Book Review: Atlas Shrugged

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Ok, so it took me about 7 months to read the behemoth 1959 Ayn Rand classic, Atlas Shrugged, but it is finished.

A blog about the 1,200 page Atlas Shrugged won’t do it justice (see the cliff notes, but even these are long). I do know many-an-entrepreneur have attributed their theory, outlook and success to the book. For me, it has definitely shaped and helped redefine values I have for business. The book is primarily about unabashedly being proud of running a business and contributing to society. The struggle in the antagonist(s) in the book have the theory that corporations have a civic duty to support the general public. The antagonists (government and lobbyists) are referred to as the “looters” in the book. The argument is that without businesses, without the talent of business owners of the private sector, what would the public be without them? They, in fact, do support the general public in the fact that they exist and provide value to society. The looters in contrast, want something for nothing, they expect these business owners to continue to produce, even though they tax them to the hilt, put on unnecessary restrictions to make it difficult.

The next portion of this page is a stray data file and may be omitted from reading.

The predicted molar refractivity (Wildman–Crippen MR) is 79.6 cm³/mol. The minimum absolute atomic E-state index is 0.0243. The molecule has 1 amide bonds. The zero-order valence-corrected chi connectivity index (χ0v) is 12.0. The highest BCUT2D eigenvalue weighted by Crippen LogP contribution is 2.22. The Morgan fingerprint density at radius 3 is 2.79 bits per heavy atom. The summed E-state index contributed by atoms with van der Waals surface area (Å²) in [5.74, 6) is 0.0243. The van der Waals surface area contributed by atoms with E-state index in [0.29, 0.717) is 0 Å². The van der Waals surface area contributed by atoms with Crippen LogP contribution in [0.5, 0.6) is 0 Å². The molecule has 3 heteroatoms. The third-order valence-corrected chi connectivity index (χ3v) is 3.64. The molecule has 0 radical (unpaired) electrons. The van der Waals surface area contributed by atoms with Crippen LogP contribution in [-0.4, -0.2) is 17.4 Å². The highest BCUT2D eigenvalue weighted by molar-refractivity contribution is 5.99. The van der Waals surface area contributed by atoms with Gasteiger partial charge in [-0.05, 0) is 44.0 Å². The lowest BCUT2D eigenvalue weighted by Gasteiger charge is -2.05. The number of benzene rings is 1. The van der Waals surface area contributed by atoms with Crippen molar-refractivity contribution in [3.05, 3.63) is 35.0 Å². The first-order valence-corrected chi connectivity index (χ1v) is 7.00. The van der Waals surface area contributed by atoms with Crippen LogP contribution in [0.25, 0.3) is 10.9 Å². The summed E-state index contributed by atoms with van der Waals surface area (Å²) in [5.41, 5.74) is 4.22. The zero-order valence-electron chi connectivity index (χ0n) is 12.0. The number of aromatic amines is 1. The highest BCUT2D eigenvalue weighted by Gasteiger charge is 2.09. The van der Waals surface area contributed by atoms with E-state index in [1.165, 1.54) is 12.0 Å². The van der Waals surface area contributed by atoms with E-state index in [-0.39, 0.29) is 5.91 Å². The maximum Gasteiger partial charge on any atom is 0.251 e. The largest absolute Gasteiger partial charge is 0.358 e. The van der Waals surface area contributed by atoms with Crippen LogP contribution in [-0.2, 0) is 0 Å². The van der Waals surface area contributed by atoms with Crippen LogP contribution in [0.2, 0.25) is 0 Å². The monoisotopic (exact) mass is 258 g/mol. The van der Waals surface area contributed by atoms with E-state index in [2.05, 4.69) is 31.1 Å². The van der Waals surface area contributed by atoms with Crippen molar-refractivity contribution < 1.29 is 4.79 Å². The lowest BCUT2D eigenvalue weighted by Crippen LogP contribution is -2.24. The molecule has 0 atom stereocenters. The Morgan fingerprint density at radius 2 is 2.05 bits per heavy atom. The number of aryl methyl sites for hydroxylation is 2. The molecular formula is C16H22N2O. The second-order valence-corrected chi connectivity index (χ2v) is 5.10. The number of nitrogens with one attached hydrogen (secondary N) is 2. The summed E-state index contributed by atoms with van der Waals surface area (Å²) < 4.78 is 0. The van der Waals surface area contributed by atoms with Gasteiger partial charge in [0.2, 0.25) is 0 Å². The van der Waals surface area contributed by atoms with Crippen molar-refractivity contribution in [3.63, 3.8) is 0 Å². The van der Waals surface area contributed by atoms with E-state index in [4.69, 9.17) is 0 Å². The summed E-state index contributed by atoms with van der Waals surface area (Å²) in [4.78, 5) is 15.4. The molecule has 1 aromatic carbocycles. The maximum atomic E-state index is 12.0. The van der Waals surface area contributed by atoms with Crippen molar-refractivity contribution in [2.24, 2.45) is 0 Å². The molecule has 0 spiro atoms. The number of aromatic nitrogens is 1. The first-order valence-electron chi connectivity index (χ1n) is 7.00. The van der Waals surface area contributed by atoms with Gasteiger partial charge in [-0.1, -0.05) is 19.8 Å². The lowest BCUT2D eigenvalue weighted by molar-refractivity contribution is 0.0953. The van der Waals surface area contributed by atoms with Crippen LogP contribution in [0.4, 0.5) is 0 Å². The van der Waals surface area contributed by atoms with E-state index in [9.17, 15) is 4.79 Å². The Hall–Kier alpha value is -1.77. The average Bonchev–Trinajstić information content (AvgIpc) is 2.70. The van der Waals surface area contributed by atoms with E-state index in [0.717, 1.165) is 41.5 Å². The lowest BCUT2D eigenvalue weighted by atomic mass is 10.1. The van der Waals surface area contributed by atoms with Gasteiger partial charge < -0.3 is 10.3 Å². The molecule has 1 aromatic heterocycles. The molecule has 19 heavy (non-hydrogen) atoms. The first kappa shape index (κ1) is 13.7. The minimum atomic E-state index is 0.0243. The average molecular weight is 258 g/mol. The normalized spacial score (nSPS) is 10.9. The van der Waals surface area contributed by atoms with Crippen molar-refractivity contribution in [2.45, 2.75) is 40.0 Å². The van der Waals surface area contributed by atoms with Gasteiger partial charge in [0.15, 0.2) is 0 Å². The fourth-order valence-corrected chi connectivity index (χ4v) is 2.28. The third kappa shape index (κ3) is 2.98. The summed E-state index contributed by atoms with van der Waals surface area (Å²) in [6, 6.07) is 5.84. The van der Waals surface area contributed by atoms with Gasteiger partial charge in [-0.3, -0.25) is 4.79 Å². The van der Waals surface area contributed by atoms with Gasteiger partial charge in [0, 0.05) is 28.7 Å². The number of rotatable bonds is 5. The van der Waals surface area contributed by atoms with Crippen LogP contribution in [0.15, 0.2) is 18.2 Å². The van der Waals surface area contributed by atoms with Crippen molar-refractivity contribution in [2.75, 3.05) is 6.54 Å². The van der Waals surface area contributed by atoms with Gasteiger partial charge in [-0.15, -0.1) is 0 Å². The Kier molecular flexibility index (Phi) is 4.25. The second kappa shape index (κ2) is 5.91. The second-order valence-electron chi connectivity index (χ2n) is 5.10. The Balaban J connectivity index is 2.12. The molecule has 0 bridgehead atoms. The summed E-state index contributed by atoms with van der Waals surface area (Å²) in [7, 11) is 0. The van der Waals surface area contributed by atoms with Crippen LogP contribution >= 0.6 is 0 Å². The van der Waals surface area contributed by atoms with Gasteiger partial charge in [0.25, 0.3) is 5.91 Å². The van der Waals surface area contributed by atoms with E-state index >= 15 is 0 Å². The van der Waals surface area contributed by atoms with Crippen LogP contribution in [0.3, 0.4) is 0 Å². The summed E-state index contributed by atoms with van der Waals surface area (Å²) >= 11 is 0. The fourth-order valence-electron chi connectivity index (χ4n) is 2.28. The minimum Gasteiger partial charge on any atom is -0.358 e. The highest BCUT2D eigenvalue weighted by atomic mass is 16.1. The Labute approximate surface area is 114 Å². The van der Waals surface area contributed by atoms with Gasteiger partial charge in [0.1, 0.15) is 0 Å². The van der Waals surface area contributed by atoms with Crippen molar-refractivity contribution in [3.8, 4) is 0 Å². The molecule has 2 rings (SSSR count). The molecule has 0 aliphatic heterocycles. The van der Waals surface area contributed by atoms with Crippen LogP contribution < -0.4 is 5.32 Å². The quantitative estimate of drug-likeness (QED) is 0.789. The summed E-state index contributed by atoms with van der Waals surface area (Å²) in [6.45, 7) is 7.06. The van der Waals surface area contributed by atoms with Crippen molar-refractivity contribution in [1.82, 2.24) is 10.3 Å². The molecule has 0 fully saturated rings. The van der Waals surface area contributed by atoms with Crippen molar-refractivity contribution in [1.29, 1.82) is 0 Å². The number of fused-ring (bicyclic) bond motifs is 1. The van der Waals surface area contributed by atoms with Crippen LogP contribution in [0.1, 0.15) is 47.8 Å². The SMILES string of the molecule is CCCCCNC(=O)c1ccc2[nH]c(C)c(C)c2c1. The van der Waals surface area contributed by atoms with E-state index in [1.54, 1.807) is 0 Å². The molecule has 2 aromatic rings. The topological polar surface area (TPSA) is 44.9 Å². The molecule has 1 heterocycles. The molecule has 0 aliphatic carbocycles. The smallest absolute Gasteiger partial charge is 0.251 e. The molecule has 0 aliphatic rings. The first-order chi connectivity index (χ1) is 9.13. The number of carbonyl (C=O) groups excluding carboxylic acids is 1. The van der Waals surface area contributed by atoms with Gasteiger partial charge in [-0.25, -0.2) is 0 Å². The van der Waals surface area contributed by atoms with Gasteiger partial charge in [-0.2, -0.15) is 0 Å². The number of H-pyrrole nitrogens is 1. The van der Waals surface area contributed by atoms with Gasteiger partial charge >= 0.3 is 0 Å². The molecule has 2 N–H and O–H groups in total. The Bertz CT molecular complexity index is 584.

The looters find out the true value of the private sector, when one by one, they withdraw themselves from society. They soon realize they need the very people they persecuted for the “good of the people.” As the nation crumbles and riots, the looters realized they themselves are the enemy.

Overall, I think it’s a great book and a must read for any business owner. Sure, the political implications are put on pretty thick, and can be very eye-opening depending on what side of the fence you’re on. But I recommend it nonetheless.

1 Comment

  1. Harvey

    Good to see you waited until after Shelly’s birthday to finish it .
    Shannon

    “Until and unless you discover that money is the root of all good, you ask for your own destruction. When money ceases to be the tool by which men deal with one another, then men become the tools of men. Blood, whips and guns

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